Correlations between purkinje cell single-unit activity and simultaneously recorded field potentials in the immediately underlying granule cell layer
Evidence from both anatomical and physiological studies suggests that the ascending segment of the granule cell axon provides a large, driving input to overlying Purkinje cells. In the current experiments, we used dual recording electrodes to simultaneously record spike activity of Purkinje cells and multiunit field potential activity in the directly underlying granule cell layer. These dual recordings were performed both during periods of spontaneous ("background") firing and also after peripheral tactile stimulation. The results demonstrate that in the large majority of cases, there is a strong positive correlation between spontaneous Purkinje cell simple spikes and spontaneous activity in the immediately underlying granule cell layer. The strength of this correlation was dependent on both the firing rate of the Purkinje cell as well as on the rate of granule cell layer multiunit activity. In addition, for any given pair of recordings, the correlation seen during spontaneous activity accurately predicted the magnitude and time course of responses evoked by peripheral tactile stimulation. These results provide additional evidence that the synapses associated with the ascending segment of the granule cell axon have a substantial influence on Purkinje cell output. This relationship is considered in the context of our ongoing reevaluation of the physiological relationship between cerebellar granule and Purkinje cells. Copyright Â© 2005 The American Physiological Society.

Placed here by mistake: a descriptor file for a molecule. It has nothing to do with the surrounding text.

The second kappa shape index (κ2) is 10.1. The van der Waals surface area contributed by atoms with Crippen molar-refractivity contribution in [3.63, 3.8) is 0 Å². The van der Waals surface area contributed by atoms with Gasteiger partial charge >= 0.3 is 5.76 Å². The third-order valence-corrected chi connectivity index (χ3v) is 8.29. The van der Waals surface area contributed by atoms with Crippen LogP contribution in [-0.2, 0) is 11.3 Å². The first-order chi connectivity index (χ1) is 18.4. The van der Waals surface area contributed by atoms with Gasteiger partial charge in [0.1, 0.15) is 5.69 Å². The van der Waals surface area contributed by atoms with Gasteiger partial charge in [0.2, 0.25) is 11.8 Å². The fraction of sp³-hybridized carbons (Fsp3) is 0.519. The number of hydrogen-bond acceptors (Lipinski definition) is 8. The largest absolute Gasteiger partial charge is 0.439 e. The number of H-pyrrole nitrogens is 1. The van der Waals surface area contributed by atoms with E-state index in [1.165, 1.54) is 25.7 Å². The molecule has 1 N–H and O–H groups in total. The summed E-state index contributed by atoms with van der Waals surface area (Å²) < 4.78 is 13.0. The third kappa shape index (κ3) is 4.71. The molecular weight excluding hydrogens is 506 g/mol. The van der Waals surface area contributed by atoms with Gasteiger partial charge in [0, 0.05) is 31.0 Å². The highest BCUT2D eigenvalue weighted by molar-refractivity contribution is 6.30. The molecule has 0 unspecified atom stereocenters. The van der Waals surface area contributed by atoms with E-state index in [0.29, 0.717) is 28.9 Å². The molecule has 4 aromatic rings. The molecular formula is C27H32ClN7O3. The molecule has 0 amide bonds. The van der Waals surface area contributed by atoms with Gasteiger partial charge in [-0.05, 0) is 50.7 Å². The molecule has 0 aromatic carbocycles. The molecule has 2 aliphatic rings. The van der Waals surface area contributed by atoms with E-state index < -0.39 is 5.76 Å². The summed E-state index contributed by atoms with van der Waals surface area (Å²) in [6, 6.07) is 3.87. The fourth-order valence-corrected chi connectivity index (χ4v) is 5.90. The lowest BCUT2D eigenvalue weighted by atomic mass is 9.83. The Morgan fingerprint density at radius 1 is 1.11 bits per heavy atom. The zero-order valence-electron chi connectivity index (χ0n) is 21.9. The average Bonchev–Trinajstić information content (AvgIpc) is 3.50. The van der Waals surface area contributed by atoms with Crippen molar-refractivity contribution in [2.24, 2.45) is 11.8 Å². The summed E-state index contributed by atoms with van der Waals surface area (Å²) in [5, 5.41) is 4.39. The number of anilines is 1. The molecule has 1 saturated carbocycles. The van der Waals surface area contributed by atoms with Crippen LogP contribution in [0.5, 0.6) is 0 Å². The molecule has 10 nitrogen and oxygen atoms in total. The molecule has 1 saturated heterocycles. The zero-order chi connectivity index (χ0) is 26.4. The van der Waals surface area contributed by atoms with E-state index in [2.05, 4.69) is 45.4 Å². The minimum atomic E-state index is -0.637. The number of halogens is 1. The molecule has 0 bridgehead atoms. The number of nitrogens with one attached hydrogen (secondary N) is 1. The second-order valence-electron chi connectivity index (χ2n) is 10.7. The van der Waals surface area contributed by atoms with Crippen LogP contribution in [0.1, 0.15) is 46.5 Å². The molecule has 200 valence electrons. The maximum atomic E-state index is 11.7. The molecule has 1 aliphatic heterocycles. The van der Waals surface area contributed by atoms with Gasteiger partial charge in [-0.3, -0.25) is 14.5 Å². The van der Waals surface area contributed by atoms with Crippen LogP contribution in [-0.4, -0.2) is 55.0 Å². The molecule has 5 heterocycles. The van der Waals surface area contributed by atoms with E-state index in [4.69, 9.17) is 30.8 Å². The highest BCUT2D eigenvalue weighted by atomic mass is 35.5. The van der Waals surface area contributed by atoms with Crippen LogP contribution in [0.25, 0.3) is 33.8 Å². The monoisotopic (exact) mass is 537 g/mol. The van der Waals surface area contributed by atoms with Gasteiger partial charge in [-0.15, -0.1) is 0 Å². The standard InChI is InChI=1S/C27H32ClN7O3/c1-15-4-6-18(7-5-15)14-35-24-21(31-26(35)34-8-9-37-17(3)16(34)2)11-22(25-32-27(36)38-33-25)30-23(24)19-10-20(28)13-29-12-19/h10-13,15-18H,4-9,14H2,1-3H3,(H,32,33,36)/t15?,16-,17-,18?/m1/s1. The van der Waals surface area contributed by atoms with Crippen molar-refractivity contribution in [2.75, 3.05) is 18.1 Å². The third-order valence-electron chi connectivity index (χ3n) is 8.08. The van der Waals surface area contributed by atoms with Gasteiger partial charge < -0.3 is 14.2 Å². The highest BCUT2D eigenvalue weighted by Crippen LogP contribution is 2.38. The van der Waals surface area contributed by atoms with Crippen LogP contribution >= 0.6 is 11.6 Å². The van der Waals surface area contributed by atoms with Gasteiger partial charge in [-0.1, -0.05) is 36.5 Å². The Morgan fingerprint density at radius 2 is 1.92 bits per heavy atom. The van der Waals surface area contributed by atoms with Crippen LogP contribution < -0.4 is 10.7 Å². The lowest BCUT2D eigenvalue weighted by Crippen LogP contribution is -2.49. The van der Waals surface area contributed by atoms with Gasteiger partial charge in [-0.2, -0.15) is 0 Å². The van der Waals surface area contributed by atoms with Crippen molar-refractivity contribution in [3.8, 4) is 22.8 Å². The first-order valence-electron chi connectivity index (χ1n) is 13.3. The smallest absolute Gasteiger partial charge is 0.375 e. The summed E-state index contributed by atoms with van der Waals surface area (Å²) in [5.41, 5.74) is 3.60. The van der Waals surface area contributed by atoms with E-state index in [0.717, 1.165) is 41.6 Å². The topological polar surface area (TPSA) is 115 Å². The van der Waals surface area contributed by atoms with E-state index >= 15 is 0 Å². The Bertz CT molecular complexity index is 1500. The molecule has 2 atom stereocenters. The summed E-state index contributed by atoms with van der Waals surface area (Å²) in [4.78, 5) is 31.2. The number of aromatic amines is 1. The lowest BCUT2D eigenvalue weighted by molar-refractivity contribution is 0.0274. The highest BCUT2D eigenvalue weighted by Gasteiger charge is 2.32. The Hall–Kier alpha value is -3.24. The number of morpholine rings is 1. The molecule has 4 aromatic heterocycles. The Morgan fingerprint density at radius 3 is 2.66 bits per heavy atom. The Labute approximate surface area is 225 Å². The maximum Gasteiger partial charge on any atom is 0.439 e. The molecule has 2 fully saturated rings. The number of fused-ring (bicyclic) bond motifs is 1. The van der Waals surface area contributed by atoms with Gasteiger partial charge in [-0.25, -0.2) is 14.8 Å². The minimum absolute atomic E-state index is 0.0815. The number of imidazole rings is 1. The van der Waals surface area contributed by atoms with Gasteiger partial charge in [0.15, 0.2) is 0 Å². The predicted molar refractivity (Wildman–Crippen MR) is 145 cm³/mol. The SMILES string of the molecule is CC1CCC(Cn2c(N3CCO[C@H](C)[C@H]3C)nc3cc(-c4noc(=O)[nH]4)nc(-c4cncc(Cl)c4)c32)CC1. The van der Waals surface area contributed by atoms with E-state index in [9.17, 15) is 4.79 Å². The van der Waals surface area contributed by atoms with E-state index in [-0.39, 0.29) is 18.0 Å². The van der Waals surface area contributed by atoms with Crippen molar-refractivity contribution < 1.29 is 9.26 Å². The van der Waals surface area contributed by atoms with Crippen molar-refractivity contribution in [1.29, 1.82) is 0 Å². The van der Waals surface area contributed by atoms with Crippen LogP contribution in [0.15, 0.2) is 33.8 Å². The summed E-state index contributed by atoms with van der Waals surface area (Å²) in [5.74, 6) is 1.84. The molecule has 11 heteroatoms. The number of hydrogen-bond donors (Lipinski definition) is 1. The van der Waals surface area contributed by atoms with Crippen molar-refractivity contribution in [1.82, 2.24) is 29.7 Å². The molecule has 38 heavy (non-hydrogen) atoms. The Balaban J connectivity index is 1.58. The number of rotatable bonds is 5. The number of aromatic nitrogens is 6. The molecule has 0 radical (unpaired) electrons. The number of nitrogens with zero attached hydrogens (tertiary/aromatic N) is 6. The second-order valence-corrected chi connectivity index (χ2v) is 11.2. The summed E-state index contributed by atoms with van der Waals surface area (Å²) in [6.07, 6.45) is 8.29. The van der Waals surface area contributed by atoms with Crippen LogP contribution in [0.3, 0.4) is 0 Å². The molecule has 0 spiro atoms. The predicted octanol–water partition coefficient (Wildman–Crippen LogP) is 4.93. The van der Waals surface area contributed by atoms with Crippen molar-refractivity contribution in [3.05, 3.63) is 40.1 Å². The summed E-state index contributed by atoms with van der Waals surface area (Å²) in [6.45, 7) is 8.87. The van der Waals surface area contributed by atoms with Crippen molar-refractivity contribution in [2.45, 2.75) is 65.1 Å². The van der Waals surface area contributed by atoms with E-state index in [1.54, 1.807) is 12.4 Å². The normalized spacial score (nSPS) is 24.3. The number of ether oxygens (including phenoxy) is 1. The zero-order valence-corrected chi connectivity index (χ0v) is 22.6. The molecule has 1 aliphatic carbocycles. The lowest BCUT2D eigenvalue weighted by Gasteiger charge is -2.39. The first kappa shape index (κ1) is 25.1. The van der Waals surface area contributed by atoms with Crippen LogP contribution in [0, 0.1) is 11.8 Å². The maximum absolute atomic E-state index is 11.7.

Journal of neurophysiology
Lu, Huo; Hartmann, Mitra J.; and Bower, James M., "Correlations between purkinje cell single-unit activity and simultaneously recorded field potentials in the immediately underlying granule cell layer" (2005). PCOM Scholarly Papers. 1050.
This article was published in Journal of neurophysiology, Volume 94, Issue 3, Pages 1849-1860.The published version is available at http://dx.doi.org/10.1152/jn.01275.2004.
Copyright © 2005 APS.